In 1958 the decal is now always there onwards. The bobbin mount screws are now brass. The wire is still a smidge thicker than most classic PAF wire, so these commonly read below 8K as well. But, remember, there are no “rules” that can be nailed down with these pickups, I’ve always found exceptions. Long sand cast magnets. Anyone’s guess what “alnico” these are, close would be alnico 2, but analyses don’t match modern A2 magnets and casting methods and materials were nothing like what is used now. The magnets are highly overrated part of PAF tones, it doesn’t offer a significant contribution, and I have replaced vintage with some custom sand cast mags that sound identical, (I bought back sand cast magnets in 2007 single-handedly working with Allstar Magnetics and Magnetic Hold, and their Chinese suppliers, quite successfully, but sand cast is not magic and has no contribution, they just look cool.

1959! Some big changes here, still brass screws on the bottom, PAF decal, but now the magnets are shorter, still some long ones though. My guess is they shortened them to make it easier to stuff the coil leads in the unit, which becomes obvious when you make pickups for a living! The small loss of mass makes these magnets a little brighter, alnico is largely made of IRON, and the more iron in a magnet the less bright the pickups will be. This is when the beloved “double white” PAF’s show up. A set of these I worked on sold for $12,000 a few months ago. The wire in these particular pickups was the thinnest I’ve seen in PAF’s to date. The thinner wire lends more compression and smaller coils, which is probably why we now see them hitting 9-10K because they were filling the bobbins out, and thus the higher readings. BUT, again, these high ohm PAF’s show up in almost every year as well, so no real rules here. The white bobbins were simply because the company making them ran out of black pigment. No one even knew this til Page and others took the covers off to get more treble out of the pickups, it wasn’t for cosmetic purposes at all. There is a SERIOUS downside to doing this, vintage magnet wire gets EATEN by acid human sweat, and its what killed Page’s original double white PAF bridge pickup, and virtually every dead PAF I’ve restored was murdered by taking the cover off, leaving green salty corrosion to eat completely thru some coils I removed. It’s Real bad idea to play any vintage PAF without a cover, once dead they lose an incredible amount of value, even correctly machine rewound, they drop down to about $900 in value if anyone will even buy one altered.

1960. Wire diameter is now stabilized, amount of wire put on is all over the place. The official winding recipe called for 10,000 total winds, but this makes a pickup reading around 7.3k-7.6K, and these are really bright.


This is the last official year PAF’s were made, but keep reading because here’s a secret for you that will save you a ton of money—–They quit putting PAF decals on them, but up thru ‘early 63, they were still pure PAF. Steel bobbin mount screws show up on some of these and are magnetic attracting. Short magnets, the wire is now a median diameter and the most common size found among the majority of PAF’s even earlier years. There are other changes going on that made these bright pickups, changes that became common in the early Patent years.


This is the pickup that Eddie Van Halen had in his first iteration of the Frankenstrat. It now has a “patent number” decal on the bottom, but the magnet wire is the same as used on earlier PAF’s, these ARE PAF’s but they are on the bright side due to tolerance shifts and other things like the alnico 5 magnets becoming stronger and brighter. These are the “money saver PAF’s” because people think they aren’t PAF’s anymore when they really still ARE. Although the 10,000 winds were supposed to be now controlled by shut off counter switches, you do see higher wind versions and THESE ARE THE ONES TO BUY. They are PAF’s and were likely made in official PAF years. If you can see inside the tape on the end and all the leads from the coils are BLACK, these are real PAF’s. But ’62 is when they began using white and black coil leads.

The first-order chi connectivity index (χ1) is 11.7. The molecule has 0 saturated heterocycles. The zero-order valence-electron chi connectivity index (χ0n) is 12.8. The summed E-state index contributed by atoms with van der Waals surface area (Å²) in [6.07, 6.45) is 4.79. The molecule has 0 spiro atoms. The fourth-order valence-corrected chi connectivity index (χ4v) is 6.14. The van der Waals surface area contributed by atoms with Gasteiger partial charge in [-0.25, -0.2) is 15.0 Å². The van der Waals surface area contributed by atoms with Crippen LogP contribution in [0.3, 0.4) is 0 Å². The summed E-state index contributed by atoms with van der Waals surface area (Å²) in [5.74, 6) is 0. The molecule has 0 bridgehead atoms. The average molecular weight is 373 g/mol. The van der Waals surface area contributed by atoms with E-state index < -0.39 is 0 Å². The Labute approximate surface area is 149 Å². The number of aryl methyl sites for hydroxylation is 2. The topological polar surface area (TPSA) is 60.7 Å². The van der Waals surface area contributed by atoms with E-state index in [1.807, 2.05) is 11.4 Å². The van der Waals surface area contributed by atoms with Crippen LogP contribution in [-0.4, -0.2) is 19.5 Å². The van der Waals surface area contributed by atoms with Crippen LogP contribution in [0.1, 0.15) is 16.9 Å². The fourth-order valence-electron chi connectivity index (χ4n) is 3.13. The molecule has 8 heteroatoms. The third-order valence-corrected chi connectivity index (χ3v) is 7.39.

A major change to a poly nylon orange magnet wire, brighter wire. Beginning of the end.


Last year of the Patent pickups, Gibson took one last shot at using plain enamel wire, but wire making began advancing and some of these pickups are deadly SHRILL, real shriekers, not fun to play.


TTops come into being to combat the overly bright and deadly last Patents. TTops are a whole other story…..

In closing, maybe this article made you glaze over and you never played a real PAF and this stuff sounds too complicated, but then someday maybe you WILL play a vintage instrument with these pickups, and you will be shocked! You only heard old records with guitar sounds that some studio engineer mangled into something great sounding, but the pickups by themselves don’t sound like the recordings. My job in life was maybe some kind of divine inspiration; years before I made pickups I dreamed that I was making pickups for a living, and I thought it was the craziest dream at the time. I want everyone to have the experience of playing these pickups, but most can’t, and so I learned what they are and how to reproduce them about 97%. One cannot get further than that because the most important elements to close that gap don’t exist in our time. Mainly the MAGNET WIRE was a huge part of the puzzle. We only have one real source left for plain enamel wire, and we are stuck with what little they produce. I have asked them if they could change some things so they could make the wire much closer to vintage, but the price tag for that is out of my league. Theoretically, I know it can be done, as I bought some Korean wire in 2001 that was dead identical to the vintage wire, an old factory, using old methods. Aaaaaah, dreams of good wire. Finally, if you have any dead PAF’s in your gearbox and want them to live again, contact me, I’ve restored some fatal cases back to life, and if you ain’t rich I don’t charge to keep these babies ALIVE.